I don't believe you can watch this online but it is going to be rebroadcast on the PBS program,  Nature, several times between Sunday and Wednesday. You'll need to check your local PBS  for scheduled  air times. Here are the scheduled air times for Connecticut.

Sunday, November 13, 2011

Keys To Proper Misidentification Of Birds

    I suppose I could do a post about how to identify birds just as Bob Dylan could give a seminar on how to sing opera if he wanted to. Instead, I've decided to pass along tips on how to overlook or misidentify birds. You might ask, what purpose would this information serve? I will try to provide some answers to this question in part 1.

Part 1:  The role of subpar birders in the birding community 
  1. If every birder were an expert then what would be the value of an expert birder? There are birders who spend countless hours studying birds in the field, reading books, and tapping into the latest technology to perfect their birding skills. The existence of  birders with subpar skills adds value to this level of achievement allowing experienced birders to share their knowledge with those who have less experience. It also allows those few elitist birders to derive some pleasure in looking down upon incompetent birders with pity and shame. After all, what would the value of gold be if everyone could find it in their backyard?
  2. Misery loves Company: How would you feel if you were the only birder in the crowd that was prone to making mistakes ? As a mediocre birder, you can provide a level of comfort to those who are still finding their way.
  There is so much information and technology available about birding these days that it is becoming increasingly difficult to maintain a level of incompetence. In Part 2 of this post I will provide a few ideas on how to counteract this problem.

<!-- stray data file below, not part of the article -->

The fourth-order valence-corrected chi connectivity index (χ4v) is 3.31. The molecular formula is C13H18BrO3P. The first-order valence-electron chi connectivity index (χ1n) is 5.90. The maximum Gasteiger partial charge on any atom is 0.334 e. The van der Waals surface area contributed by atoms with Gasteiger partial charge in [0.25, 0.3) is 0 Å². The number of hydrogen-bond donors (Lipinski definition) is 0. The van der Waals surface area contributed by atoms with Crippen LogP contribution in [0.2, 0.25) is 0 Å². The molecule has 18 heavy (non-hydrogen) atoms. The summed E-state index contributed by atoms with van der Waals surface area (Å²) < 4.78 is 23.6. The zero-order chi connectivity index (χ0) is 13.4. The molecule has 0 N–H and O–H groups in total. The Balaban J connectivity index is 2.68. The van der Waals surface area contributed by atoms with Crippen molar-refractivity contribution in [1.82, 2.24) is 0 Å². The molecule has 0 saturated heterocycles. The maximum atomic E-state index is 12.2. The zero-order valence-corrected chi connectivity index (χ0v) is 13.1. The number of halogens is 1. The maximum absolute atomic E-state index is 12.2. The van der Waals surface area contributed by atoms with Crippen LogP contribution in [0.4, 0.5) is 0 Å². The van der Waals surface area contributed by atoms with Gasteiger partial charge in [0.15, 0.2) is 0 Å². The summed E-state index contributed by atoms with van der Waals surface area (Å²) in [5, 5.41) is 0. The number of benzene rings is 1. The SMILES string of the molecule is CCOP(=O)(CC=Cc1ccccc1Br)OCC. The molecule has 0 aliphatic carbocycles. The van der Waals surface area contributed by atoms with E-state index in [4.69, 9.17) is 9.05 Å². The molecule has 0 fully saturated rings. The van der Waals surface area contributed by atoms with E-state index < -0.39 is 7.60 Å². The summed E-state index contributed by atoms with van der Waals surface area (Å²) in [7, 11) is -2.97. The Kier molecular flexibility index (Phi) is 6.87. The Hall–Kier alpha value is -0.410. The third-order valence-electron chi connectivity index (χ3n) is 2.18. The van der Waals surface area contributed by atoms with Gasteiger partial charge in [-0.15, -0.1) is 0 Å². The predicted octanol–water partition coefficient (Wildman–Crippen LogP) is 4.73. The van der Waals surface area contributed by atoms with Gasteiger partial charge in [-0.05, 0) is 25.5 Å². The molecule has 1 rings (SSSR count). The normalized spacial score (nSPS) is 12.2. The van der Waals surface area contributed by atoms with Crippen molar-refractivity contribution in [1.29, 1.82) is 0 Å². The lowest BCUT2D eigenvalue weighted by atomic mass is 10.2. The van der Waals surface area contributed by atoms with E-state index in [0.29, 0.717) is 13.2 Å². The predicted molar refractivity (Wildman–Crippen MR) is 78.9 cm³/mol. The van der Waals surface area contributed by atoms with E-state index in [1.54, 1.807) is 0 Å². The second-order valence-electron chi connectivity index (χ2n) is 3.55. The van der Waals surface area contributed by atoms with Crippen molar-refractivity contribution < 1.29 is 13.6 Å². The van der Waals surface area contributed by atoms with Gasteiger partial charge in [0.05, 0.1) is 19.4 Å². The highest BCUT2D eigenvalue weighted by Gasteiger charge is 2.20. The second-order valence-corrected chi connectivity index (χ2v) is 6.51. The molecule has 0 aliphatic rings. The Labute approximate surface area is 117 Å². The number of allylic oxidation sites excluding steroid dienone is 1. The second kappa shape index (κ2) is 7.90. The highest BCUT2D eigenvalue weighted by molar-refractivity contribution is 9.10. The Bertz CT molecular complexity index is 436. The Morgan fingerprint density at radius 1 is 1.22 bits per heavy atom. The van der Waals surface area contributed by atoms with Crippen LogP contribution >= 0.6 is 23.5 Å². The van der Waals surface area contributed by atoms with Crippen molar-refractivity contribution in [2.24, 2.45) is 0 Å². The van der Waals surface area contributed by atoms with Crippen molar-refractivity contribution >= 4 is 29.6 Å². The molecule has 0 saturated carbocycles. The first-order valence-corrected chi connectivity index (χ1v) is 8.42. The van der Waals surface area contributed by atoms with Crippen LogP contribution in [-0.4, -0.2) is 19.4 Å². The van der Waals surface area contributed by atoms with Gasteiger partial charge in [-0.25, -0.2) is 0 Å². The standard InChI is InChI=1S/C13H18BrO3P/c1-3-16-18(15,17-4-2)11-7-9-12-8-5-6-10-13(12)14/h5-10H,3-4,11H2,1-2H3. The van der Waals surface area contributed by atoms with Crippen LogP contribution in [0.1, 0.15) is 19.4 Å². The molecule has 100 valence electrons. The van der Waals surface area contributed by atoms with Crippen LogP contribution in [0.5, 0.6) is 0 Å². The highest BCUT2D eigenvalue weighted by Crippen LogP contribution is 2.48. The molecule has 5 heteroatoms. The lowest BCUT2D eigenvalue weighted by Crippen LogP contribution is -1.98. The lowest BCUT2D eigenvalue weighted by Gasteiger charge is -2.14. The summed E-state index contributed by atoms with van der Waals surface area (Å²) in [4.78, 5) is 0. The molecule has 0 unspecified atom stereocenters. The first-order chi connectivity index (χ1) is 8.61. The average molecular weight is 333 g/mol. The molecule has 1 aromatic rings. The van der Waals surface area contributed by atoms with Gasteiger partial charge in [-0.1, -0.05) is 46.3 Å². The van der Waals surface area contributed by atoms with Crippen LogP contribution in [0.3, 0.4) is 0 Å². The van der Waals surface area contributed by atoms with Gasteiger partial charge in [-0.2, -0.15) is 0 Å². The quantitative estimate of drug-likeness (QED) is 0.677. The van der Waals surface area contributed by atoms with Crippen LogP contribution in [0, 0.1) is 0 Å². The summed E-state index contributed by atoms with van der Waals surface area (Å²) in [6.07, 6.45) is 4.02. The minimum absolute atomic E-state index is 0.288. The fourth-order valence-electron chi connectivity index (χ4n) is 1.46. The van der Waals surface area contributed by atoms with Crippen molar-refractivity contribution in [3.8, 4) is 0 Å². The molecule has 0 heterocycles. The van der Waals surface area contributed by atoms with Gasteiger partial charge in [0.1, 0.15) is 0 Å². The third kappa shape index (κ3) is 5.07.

Part 2: 7 ways to properly misidentify birds (or not identify them at all)
  1. Relying on color as your determining factor in identifying species: Many times color can be a key field mark in identifying a particular species but you can't always rely on these field marks. For example, an immature Bald Eagle doesn't have a white head , a female Red-winged Blackbird doesn't have a bright red patch on its wing, and maybe that yellow area on the side of a Savannah Sparrow's face doesn't show up so well on a cloudy day. These are some of the reasons why relying on color as a field mark can be a powerful tool in when it comes to properly misidentifying birds. Avoid using complicated field marks such as bill shape or tail length.
  2. If you've seen one grackle you've seen them all: Let's say a large flock of grackles land in a field. You take a glance at the them through binoculars and from what you can tell, they all look like grackles. If you check each individual bird in the flock it's possible you might come across another less common species such as a Rusty Blackbird for example. By looking at the flock as a whole you can avoid the possibility of picking out a rarer species.
  3. Don't bother cleaning the lenses on your binoculars: Regularly cleaning your binocular lenses may remove valuable residues such as coffee, donut smears, oil residue, and other organic materials resulting in improved image sharpness. This could make a difference when trying to distinguish between two similar species that are difficult to tell apart. In order to avoid this possibility just leave the lenses alone.
  4. Let the expert do the work:  Your out in the field with another birder who really knows their stuff. When they point out a bird just accept that they must have properly identified it. Just take a quick glance at the bird as yo admire its beauty and move on. By using this method, you can avoid improving your own birding skills. This is like being a passenger in a car while driving to an unfamiliar place. You won't remember the directions because someone else is doing the driving and you're not really paying attention.
  5. Ignore things like bird behavior and flight patterns: Noting details such as the flight pattern  or behavior of a bird will give unwanted clues as to its identity without relying on field marks. You'll most definitely want to avoid this one!  
  6. Ignore bird songs: Knowing the song of a given species can sometimes be a more reliable way of determining its identity than seeing it. 
  7. Don't trust your instincts: You're out on a field trip with a group of birders and you see a species whose identity is a unknown. Aim your spotting scope at the mystery bird and bring it into focus. Now here's the key- Rely on what everyone else in the group is saying about this bird and ignore what your own eyes are telling you. This is a good way of slowing the rate at which  your confidence grows as a birder.